Re: Nina Simone Remembered
- Thank you so much for your remembrance Mr. Cassell, it means a lot to
me. I am very fascinated with the 70s in general, especially in
regards to pan-african cultural explosition. I think even Mariam
Makeba mentioned in her autobiography of sending her daughter to
school in Liberia during the seventies while she lived in Guinea and
looking forward to her visits with Nina. I am sure fans around the
world would love to know if any of her live performances there, in the
motherland was ever captured on tape and possibly resurface as CD one
day. Hope to read one day an article on her stay in Monrovia and
possibly some comments from a lady like Miatta Fahnbulleh who probably
knew her well.
I am aware of the difficulties that Liberia is facing today, but I am
confident that one day a cultural and economic renaissance will take
place once again international artist will return. And hopefully when
they do someone will have the vision to remember Nina's contribution
and open a world class jazz club in her honor, so that the world will
remember that once upon a time a great had so much love in her heart
and decided to live in a once sacred land built by Gods Command.
--- In firstname.lastname@example.org, "Joe Cassell" <jomocass@h...>
> Yes, I remembered those years when Nina lived in Liberia. She movedwithin Liberia' s elite circle during those years; going to functions
hosted by then President Tolbert and consorting with the movers and
shakers within the corridors of Liberia political power during those
days. Her hits "To be young gifted and black" and "Save me" were
staples on Liberian radio during the early 70s, so when she came to
Liberia she was already a household name , of sorts. From what I w
told during those days, she was the life of every party she attended.
> ----- Original Message -----still
> From: qtm869
> To: email@example.com
> Sent: Tuesday, April 29, 2003 2:33 AM
> Subject: [net-liberia] Nina Simone Remembered
> The recent passing of legendary song stylist Nina Simone,
> affectionately known as The High Priestess of Soul, leaves one to
> wonder if anyone remembers her contributions to Liberia. I am
> trying to locate my copy of her autobiography I PUT A SPELL ONYOU,
> but in it she relates leaving in Liberia during the mid-seventiesand
> almost marrying the legendary politician C.C Dennis Sr.net-liberia-unsubscribe@e...
> I wonder what the music scene was like during those years and if
> anyone in particular remembers Nina's stay in the cou
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- Just read this article about Nina Simone's funeral and there is a
strong possibility that her ashes may be spread over Liberia.
Some 300 mourners flocked to this southern French town on Friday to
pay their last respects to legendary US jazz and blues singer Nina
Simone, who died earlier this week at the age of 70.
South African singer Miriam Makeba, a close friend of Simone, was
among those in attendance at the funeral in the Our Lady of the
Assumption church at Carry-le-Rouet, just west of the port city of
"She was not only an artist but also a freedom fighter," Makeba said
before taking a seat inside the church close to Simone's 36-year-old
daughter Lisa for the ceremony.
Simone, who was born Eunice Waymon to a poor black family in the US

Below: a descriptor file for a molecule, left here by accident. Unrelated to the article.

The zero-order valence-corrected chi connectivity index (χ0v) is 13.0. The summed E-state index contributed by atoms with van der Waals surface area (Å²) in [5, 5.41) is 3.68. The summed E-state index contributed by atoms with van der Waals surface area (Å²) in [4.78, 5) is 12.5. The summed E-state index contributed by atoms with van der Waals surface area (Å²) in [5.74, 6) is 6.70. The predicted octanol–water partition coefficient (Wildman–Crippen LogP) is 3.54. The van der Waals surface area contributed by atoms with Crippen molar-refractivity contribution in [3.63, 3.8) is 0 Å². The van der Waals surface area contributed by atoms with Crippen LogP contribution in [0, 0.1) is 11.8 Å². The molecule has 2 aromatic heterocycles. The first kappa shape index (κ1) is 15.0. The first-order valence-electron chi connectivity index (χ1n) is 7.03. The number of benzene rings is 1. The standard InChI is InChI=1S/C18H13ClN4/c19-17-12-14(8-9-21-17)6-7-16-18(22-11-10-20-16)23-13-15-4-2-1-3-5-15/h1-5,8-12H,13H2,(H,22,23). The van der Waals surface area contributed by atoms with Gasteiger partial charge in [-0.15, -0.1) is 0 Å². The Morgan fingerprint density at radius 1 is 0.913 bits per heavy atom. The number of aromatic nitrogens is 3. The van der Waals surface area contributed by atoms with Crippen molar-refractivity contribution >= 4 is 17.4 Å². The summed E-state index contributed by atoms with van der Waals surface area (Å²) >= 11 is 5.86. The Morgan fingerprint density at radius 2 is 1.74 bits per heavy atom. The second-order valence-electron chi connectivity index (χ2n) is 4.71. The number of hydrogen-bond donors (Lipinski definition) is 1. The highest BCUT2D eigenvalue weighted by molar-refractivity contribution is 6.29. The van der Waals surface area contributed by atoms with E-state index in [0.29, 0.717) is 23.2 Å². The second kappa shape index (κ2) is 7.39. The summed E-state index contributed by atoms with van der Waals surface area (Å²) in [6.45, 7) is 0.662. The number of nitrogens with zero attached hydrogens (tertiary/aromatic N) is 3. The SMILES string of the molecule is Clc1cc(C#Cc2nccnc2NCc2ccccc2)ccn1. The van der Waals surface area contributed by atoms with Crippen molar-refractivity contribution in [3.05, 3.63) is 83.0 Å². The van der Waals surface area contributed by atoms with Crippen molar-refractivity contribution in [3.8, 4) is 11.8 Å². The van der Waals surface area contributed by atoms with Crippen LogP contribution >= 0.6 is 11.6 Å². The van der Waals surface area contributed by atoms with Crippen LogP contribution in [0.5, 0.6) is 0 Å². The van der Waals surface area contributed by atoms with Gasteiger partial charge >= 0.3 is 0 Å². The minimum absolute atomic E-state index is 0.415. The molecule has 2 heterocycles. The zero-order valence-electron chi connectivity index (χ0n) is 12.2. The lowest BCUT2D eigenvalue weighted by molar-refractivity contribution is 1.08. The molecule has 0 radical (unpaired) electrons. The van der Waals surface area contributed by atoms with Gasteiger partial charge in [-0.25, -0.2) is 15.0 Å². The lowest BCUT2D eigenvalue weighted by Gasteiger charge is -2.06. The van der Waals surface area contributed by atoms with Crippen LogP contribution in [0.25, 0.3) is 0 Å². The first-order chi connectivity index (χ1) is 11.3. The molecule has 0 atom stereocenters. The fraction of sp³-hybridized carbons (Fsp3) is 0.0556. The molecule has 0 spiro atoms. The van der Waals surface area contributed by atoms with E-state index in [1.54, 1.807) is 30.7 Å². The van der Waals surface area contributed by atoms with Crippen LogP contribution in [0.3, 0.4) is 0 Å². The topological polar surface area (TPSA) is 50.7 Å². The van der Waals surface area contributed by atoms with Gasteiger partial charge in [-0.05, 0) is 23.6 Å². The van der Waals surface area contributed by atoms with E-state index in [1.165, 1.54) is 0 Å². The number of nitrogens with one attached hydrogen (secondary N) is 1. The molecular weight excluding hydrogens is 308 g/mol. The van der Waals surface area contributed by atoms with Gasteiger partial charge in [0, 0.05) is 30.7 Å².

state of North Carolina in 1933, died on Monday of natural causes in
Carry-le-Rouet, where she lived for the last eight years of her life.
The singer, known as one of the last great jazz divas, was also a
committed civil rights activist in the United States during the 1950s
and 1960s, fighting oppression as a black woman from the segregated
The funeral ceremony began with a recording of Jacques Brel's "Ne me
quitte pas" (Don't Leave Me), which Simone had incorporated into her
"We were the greatest and I love you," read a message from British pop
star Elton John, nestled in an arrangement of yellow roses on the
"Of course Nina wasn't perfect, but she fought for the rights of
blacks in the United States, and for that reason alone, I'm sure she's
up above now. Thank you, Nina," Father Guy de Fatto, a former jazz
bassist, told mourners.
"She loved France and the French. I ask you not to let her memory
fade. Talk about her, listen to her music," said her visibly moved
daughter Lisa, before singing a gospel hymn. Simone's daughter --
known professionally as Simone -- is currently starring in John's
Broadway production of "Aida."
Memorial services are to be held in New York and in Simone's home town
of Tryon, North Carolina, for all those who could not attend Friday's
ceremony, according to Javier Collados, the assistant to Simone's
Simone was to be cremated later in the day in Marseille, with only her
immediate family present. At her request, family members will spread
her ashes in several African countries, Collados said.
The singer, who later became known as the "High Priestess of Soul,"
started playing piano at age four and went on to study at New York's
prestigious Juilliard School of Music to become a classical pianist.
She changed her name to Nina Simone -- the surname in honor of French
actress Simone Signoret -- and cut her first records in the late
1950s, making a career not only as a nightclub singer but as a
pianist, arranger and composer.
Simone scored her first major hit with her rendition of "I Loves You
Porgy," from the George Gershwin opera "Porgy and Bess".
(This article was originally published on LYCOS News April 25, 2003)